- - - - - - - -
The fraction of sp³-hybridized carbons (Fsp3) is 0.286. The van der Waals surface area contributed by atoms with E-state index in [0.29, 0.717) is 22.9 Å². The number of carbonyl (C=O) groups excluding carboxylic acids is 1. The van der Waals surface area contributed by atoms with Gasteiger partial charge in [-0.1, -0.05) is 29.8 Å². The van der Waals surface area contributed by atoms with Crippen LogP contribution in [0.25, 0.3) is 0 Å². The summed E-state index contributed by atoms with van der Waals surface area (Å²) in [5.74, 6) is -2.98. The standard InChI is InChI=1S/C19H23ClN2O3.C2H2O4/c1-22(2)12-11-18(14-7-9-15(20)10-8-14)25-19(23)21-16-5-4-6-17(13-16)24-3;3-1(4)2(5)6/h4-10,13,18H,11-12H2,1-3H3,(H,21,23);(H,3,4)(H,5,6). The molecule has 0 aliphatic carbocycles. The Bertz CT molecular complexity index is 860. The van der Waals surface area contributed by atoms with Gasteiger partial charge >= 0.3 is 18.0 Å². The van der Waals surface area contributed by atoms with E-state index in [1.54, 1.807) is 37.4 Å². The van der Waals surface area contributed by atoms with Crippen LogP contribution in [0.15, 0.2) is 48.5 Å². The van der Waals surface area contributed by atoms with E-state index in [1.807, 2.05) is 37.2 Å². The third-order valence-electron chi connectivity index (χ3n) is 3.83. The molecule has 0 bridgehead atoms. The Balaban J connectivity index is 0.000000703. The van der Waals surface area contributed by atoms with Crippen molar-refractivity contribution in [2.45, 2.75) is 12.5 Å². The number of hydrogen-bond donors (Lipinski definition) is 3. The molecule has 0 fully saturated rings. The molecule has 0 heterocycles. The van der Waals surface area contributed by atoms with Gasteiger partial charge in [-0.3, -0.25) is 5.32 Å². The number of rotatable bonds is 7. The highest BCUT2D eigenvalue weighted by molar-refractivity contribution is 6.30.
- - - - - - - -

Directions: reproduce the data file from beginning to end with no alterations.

The fraction of sp³-hybridized carbons (Fsp3) is 0.286. The van der Waals surface area contributed by atoms with E-state index in [0.29, 0.717) is 22.9 Å². The number of carbonyl (C=O) groups excluding carboxylic acids is 1. The van der Waals surface area contributed by atoms with Gasteiger partial charge in [-0.1, -0.05) is 29.8 Å². The van der Waals surface area contributed by atoms with Crippen LogP contribution in [0.25, 0.3) is 0 Å². The summed E-state index contributed by atoms with van der Waals surface area (Å²) in [5.74, 6) is -2.98. The standard InChI is InChI=1S/C19H23ClN2O3.C2H2O4/c1-22(2)12-11-18(14-7-9-15(20)10-8-14)25-19(23)21-16-5-4-6-17(13-16)24-3;3-1(4)2(5)6/h4-10,13,18H,11-12H2,1-3H3,(H,21,23);(H,3,4)(H,5,6). The molecule has 0 aliphatic carbocycles. The Bertz CT molecular complexity index is 860. The van der Waals surface area contributed by atoms with Gasteiger partial charge >= 0.3 is 18.0 Å². The van der Waals surface area contributed by atoms with E-state index in [1.54, 1.807) is 37.4 Å². The van der Waals surface area contributed by atoms with Crippen LogP contribution in [0.15, 0.2) is 48.5 Å². The van der Waals surface area contributed by atoms with E-state index in [1.807, 2.05) is 37.2 Å². The third-order valence-electron chi connectivity index (χ3n) is 3.83. The molecule has 0 bridgehead atoms. The Balaban J connectivity index is 0.000000703. The van der Waals surface area contributed by atoms with Crippen molar-refractivity contribution in [2.45, 2.75) is 12.5 Å². The number of hydrogen-bond donors (Lipinski definition) is 3. The molecule has 0 fully saturated rings. The molecule has 0 heterocycles. The van der Waals surface area contributed by atoms with Gasteiger partial charge in [-0.3, -0.25) is 5.32 Å². The number of rotatable bonds is 7. The highest BCUT2D eigenvalue weighted by molar-refractivity contribution is 6.30.